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Tom B

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About Tom B

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  1. I posted this in the physics section, but it probably fits here better. I would like to post a few questions and offer a thought experiment or two. I do not have a background in these fields, but I enjoy reading and watching science shows. First, there is widespread agreement on the Big Bang Theory and the age of the universe The age of the universe is largely based upon the residual microwave radiation that is thought to be the oldest observable portion of our universe. We are surrounded by this radiation and it is the same in all directions. First question. In some respects, that seems to put us at the center of the universe. We can see the same distance in every direction. Does that seem mathematically probable? Though experiment. A solar system exists 10 billion light years from earth. Scientists in this solar system have the same understanding, theories, and tools that we have. If they were to look in our direction today and could detect us, they would see us as we were 10 billion years ago. If the universe is 13 billion years old, they would observe the background microwave radiation about 3 billion light years beyond us. Beyond that, galaxies that are clearly detected by us are invisible to them. This assumes the big bang theory and the assumptions of the age of the universe are correct. Now, they look in the opposite direction. What do they see? Is it the background radiation at a distance of 3 billion light years? Would they be unable to see beyond it? Might it have moved further away or evolved into something else? If everything was born from this energy, why not in 10 billion years while so much happened on our side of the universe? Now, if they see more galaxies, can you move another 10 billion light years and repeat this experiment? If the universe is infinite, it seems you could keep doing this, but what does that tell us? If the universe is finite, might an object leaving from their side of the universe enter our side? Could it be that the universe is finite and the region of microwave radiation is at the boundary? At the boundary you simply move in a similar manner as you do when you fly east from New York long enough. You end up back in New York. In this view the universe is a closed system, much as a planet or other geometrical shape with the galaxies on the surface of this shape. If this is the case, couldn't astrophysicists detect an interaction of the galaxies at one side of the universe with those on the other? Gravity would act across the radiation boundary. I know that some unseen interactions have been detected at the far reaches of the universe which have yet to be fully explained. This closed, finite universe could still be expanding. Picture it on the surface of an inflating balloon or a bubble. If this radiation is 13 billion light years from us and has been traveling towards us at the speed of light, how did it get so far away in 13 billion years? Was the early period of expansion after the big bang so extreme to account for these great distances?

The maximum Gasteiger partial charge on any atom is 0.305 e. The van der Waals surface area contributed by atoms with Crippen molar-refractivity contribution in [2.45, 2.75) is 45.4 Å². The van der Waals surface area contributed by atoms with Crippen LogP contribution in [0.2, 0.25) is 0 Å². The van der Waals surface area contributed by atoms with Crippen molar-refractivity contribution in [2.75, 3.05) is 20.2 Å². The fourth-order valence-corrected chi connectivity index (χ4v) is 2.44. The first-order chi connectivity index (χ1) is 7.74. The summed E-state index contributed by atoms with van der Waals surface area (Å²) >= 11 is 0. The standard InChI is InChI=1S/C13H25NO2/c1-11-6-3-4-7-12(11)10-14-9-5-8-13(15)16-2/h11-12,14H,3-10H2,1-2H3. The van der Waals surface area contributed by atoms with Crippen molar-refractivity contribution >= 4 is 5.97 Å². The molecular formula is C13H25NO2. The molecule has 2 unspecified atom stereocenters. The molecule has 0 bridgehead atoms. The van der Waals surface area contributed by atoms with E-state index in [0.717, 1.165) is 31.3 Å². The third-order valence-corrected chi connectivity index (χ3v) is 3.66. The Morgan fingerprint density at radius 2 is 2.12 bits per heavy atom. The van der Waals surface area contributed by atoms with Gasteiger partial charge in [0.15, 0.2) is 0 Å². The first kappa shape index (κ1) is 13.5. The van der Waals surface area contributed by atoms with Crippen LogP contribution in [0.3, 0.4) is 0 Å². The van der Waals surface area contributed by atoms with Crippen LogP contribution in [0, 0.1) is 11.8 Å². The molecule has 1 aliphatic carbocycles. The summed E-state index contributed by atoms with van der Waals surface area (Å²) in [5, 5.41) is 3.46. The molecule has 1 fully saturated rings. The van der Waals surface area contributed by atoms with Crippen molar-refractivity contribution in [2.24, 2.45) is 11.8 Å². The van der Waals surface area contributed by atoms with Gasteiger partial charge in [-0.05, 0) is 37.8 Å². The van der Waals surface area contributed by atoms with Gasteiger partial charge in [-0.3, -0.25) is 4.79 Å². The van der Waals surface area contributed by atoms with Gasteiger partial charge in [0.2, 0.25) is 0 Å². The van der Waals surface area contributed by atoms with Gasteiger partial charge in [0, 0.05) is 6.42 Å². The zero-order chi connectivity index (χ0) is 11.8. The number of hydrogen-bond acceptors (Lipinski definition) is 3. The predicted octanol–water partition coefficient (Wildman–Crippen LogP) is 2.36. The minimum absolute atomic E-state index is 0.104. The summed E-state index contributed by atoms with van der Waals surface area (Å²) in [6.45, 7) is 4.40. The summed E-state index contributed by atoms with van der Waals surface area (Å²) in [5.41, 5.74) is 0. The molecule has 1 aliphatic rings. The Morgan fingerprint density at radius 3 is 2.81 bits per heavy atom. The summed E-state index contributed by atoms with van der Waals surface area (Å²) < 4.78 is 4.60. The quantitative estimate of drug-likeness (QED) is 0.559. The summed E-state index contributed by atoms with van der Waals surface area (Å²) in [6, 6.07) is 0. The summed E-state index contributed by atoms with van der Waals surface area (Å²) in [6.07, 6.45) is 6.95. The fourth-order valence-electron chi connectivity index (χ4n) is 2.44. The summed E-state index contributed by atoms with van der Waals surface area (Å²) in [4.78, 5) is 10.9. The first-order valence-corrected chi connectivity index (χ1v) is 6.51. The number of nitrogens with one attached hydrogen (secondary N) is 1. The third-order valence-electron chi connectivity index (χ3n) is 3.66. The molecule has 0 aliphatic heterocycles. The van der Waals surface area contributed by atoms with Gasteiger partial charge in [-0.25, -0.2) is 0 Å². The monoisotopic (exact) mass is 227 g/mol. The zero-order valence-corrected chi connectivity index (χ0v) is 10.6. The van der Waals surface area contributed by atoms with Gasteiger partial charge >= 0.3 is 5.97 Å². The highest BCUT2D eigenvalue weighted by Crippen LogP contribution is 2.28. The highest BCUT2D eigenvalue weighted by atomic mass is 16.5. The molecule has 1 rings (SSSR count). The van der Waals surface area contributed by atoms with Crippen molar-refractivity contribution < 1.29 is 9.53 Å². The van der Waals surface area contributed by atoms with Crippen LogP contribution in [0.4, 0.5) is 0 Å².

2. I am a retired engineer (EE) with a general interest in many of the questions raised by physics and astronomy. I would like to post a few questions and offer a thought experiment or two. I do not have an extensive background in these fields, but I enjoy reading and watching science shows. First, there is widespread agreement on the Big Bang Theory and the age of the universe. The age of the universe is largely based upon the residual microwave radiation that is thought to be the oldest observable portion of our universe. We are surrounded by this radiation and it is the same in all directions. First question. In some respects, that seems to put us at the center of the universe. We can see the same distance in every direction. Does that seem mathematically probable? Though experiment. A solar system exists 10 billion light years from earth. Scientist in this solar system have the same understanding, theories, and tools that we have. If they were to look in our direction and could detect us, they would see us as we were 10 billion years ago. If the universe is 13 billion years old, they would observe the background microwave radiation about 3 billion light years beyond us. Now, they look in the opposite direction. What do they see? Is it the background radiation at a distance of 3 billion light years? Would they be unable to see beyond it? Might it have dissipated or evolved into something else? If everything was born from this energy, why not? Now, if they do see more galaxies, can you keep extrapolating this out into infinity? If the universe is finite, might an object leaving from their side of the universe enter our side? If these other galaxies exist in a finite universe, but are beyond where we can see them, could there mass explain the "Dark Flow?" Could these galaxies be the same ones that we can see, but seen from a different point of view? Could it be that the universe is finite and the region of microwave radiation is the boundary? At the boundary you simply move in a similar manner as you do when you fly east from New York long enough. You end up back in New York. If this radiation is 13 billion light years from us and has been traveling towards us at the speed of light, how did it get so far away in 13 billion years? Was the early period of expansion so extreme to account for these great distances? Another property of light that I have long known, but little understood is the constant speed of light. Light is always measured at the same speed regardless of the velocities of the source and observer. That raises the question of why can't the speed of light be infinitely variable such that the sum of the velocities of the light, the source, and the observer are constant? Another question is, "If time slows as you travel faster, why can't photons be standing still in a timeless "bubble" and be warping space time around them? I think that implies that they would have to be infinitely massive. Thanks for any help. I'm probably missing some key facts.